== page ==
Updated: 2022/Sep/29

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CRONTAB(5)                    File Formats Manual                   CRONTAB(5)

     crontab - tables for driving cron

     A crontab file contains instructions to the cron(8) daemon of the general
     form: "at these times on these dates run this command".  There may be a
     system crontab and each user may have their own crontab.  Commands in any
     given crontab will be executed either as the user who owns the crontab
     or, in the case of the system crontab, as the user specified on the
     command line.

     While a crontab is a text file, it is not intended to be directly edited.
     Creation, modification, and removal of a crontab should be done using

     Blank lines, leading spaces, and tabs are ignored.  Lines whose first
     non-space character is a pound sign (`#') are comments, and are ignored.
     Note that comments are not allowed on the same line as cron(8) commands,
     since they will be taken to be part of the command.  Similarly, comments
     are not allowed on the same line as environment variable settings.

     An active line in a crontab is either an environment variable setting or
     a cron(8) command.

     Environment variable settings create the environment any command in the
     crontab is run in.  An environment variable setting is of the form:

           name = value

     The spaces around the equal sign (`=') are optional, and any subsequent
     non-leading spaces in value will be part of the value assigned to name.
     The value string may be placed in quotes (single or double, but matching)
     to preserve leading or trailing blanks.

     Lines in the system crontab have six fixed fields plus a command, in the

           minute hour day-of-month month day-of-week user command

     While lines in a user crontab have five fixed fields plus a command, in
     the form:

           minute hour day-of-month month day-of-week command

     Fields are separated by blanks or tabs.  The command may be one or more
     fields long.  The allowed values for the fields are:

           field           allowed values
           minute          * or 0-59
           hour            * or 0-23
           day-of-month    * or 1-31
           month           * or 1-12 or a name (see below)
           day-of-week     * or 0-7 or a name (0 or 7 is Sunday)
           user            a valid username
           command         text

     Lists are allowed.  A list is a set of numbers (or ranges) separated by
     commas.  For example, "1,2,5,9" or "0-4,8-12".

     Ranges of numbers are allowed.  Ranges are two numbers separated with a
     hyphen.  The specified range is inclusive.  For example, 8-11 for an hour
     entry specifies execution at hours 8, 9, 10 and 11.

     A field may begin with a question mark (`?'), which indicates a single
     value randomly selected when the crontab file is read.  If the field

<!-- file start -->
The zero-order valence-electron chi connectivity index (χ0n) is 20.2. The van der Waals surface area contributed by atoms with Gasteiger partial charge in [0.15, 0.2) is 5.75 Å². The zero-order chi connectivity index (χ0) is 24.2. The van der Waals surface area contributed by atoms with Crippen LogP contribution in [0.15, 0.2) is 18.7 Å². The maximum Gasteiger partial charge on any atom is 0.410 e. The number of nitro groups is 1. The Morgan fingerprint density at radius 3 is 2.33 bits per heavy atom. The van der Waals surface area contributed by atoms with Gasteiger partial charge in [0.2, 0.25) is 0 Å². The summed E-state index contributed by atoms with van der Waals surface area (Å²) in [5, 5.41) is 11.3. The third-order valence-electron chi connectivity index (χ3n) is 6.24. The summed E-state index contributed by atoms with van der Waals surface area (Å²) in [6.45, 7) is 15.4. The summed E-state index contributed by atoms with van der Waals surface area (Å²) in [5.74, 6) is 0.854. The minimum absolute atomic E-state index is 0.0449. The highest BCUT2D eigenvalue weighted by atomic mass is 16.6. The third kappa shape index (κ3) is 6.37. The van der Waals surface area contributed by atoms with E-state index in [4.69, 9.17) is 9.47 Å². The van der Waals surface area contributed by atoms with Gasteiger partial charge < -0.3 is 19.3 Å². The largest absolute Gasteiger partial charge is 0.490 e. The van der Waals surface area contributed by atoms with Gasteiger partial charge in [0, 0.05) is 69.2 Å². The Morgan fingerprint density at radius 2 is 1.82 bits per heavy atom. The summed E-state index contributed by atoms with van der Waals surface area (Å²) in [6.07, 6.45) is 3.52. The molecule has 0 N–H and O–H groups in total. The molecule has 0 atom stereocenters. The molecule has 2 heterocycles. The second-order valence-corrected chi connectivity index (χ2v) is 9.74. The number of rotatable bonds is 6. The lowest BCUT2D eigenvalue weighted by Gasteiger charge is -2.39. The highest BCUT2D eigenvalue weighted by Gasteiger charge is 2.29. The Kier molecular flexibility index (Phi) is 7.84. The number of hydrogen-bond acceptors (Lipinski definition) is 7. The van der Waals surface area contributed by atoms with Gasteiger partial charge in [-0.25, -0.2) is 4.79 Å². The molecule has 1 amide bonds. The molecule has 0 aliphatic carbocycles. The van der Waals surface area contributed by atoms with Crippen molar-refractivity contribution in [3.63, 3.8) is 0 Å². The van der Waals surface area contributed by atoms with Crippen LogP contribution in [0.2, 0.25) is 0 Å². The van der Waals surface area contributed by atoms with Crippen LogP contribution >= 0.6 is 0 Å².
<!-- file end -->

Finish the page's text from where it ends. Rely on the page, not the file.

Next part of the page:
contains only a question mark, the value is randomly selected from the
     range of all possible values for the field.  If the question mark
     precedes a range, the value is randomly selected from the range.  For
     example, "? ?2-5 * * *" specifies that a task will be performed daily
     between 2:00am and and 5:59am at a time randomly selected when the
     crontab file is first read.  As just one example, this feature can be
     used to prevent a large number of hosts from contacting a server
     simultaneously and overloading it by staggering the time at which a
     download script is executed.

     Step values can be used in conjunction with ranges (but not random ranges
     which represent a single number).  Following a range with /number
     specifies skips of number through the range.  For example, "0-23/2" can
     be used in the hour field to specify command execution every other hour.
     Steps are also permitted after an asterisk, so to say "every two hours",
     just use "*/2".

     An asterisk (`*') is short form for a range of all allowed values.

     Names can be used in the month and day-of-week fields.  Use the first
     three letters of the particular day or month (case doesn't matter).
     Ranges or lists of names are not allowed.

     The command field (the rest of the line) is the command to be run.  The
     entire command portion of the line, up to a newline or % character, will
     be executed by /bin/sh or by the shell specified in the SHELL variable of
     the crontab.  Percent signs (`%') in the command, unless escaped with a
     backslash (`\'), will be changed into newline characters, and all data
     after the first `%' will be sent to the command as standard input.

     Commands may be modified as follows:

     -n command
             No mail is sent after a successful run.  The execution output
             will only be mailed if the command exits with a non-zero exit
             code.  The -n option is an attempt to cure potentially copious
             volumes of mail coming from cron(8).

     -q command
             Execution will not be logged.

     -s command
             Only a single instance of command will be run concurrently.